And, yes, it floats.
BY SEAN MARKEY
The Norwich Record | Summer 2019
Last year, civil engineering majors Vincent Polhemus ’20, Will Andon ’20, and construction management major Andrew Peary ’20 built this 21-foot, four-person canoe and entered it in the American Society of Civil Engineers Concrete Canoe Competition. The rook brothers didn’t gain a single credit hour for the estimated 1,000 hours of work they put into the project. It was all done for fun.
This year, Polhemus and his team, aided by a dozen freshmen, went full-NASCAR in their quest to shave weight. The big leap forward: lightweight, high-performance concrete of their own formulation. By adding hardened shale (baked and expanded at 2,600° Fahrenheit) and small beads of recycled polystyrene foam covered in the anti-static coating, they could produce concrete that was 45 percent lighter. “It’s very lightweight, and it’s still pretty strong,” Vincent says, noting its 2,600-pounds-per-square-inch rating.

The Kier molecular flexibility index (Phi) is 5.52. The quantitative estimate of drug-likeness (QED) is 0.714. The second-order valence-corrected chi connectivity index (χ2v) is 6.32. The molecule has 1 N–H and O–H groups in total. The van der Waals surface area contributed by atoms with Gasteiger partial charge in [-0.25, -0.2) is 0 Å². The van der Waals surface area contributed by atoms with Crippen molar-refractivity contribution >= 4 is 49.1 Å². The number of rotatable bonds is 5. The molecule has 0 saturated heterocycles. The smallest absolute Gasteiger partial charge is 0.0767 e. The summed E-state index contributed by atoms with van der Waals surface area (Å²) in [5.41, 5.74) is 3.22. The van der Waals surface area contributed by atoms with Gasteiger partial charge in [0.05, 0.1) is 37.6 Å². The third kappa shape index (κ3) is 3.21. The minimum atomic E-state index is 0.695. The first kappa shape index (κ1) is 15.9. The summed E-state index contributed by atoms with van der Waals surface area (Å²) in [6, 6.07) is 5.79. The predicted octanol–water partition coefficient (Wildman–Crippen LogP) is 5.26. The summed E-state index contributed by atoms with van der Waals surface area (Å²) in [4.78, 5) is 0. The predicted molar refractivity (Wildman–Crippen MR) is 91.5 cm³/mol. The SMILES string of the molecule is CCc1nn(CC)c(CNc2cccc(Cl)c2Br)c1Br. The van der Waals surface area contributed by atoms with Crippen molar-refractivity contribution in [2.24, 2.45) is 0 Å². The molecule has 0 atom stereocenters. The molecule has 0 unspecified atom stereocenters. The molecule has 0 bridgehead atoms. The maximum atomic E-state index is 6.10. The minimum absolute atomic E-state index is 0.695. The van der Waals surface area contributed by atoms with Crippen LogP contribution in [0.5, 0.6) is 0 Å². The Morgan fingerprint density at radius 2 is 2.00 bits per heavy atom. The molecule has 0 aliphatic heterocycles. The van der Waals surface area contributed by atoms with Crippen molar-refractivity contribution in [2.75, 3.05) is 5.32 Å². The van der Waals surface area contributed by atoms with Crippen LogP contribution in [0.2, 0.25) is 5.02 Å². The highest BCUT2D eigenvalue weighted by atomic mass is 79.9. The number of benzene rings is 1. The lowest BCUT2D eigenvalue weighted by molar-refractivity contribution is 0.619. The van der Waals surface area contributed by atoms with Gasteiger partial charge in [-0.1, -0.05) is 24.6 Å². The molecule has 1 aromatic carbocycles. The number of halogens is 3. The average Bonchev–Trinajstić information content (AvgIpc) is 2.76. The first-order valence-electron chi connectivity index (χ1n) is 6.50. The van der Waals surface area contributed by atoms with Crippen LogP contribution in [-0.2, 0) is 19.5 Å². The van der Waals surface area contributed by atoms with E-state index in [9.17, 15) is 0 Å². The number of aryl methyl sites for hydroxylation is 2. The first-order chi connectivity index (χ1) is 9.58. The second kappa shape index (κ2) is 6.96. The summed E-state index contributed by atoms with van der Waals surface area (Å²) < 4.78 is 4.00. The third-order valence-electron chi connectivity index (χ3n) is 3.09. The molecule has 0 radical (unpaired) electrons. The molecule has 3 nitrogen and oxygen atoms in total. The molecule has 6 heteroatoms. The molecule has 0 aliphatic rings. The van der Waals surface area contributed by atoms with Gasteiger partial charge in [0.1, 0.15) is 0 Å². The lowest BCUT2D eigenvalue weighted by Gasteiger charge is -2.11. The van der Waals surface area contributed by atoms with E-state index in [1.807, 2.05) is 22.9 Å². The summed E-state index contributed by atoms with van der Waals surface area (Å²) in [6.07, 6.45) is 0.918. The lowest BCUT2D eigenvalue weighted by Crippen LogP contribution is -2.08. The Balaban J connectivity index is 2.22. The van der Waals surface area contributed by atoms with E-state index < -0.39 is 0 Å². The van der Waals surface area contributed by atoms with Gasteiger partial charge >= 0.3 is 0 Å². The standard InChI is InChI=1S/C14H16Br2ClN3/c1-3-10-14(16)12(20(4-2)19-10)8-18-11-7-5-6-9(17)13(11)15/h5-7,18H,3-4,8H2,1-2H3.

So why build a canoe from concrete? Professor Ed Schmeckpeper chairs the Department of Civil Engineering at the David Crawford School of Engineering and has advised the project in the past. He says the main benefit is the challenge of using conventional materials in unconventional ways. The contest also demands skills engineering majors will need in their future careers: teamwork, design, technical writing, problem solving, budgeting, and time management. There are no extensions, after all. Your boat floats, or it doesn’t.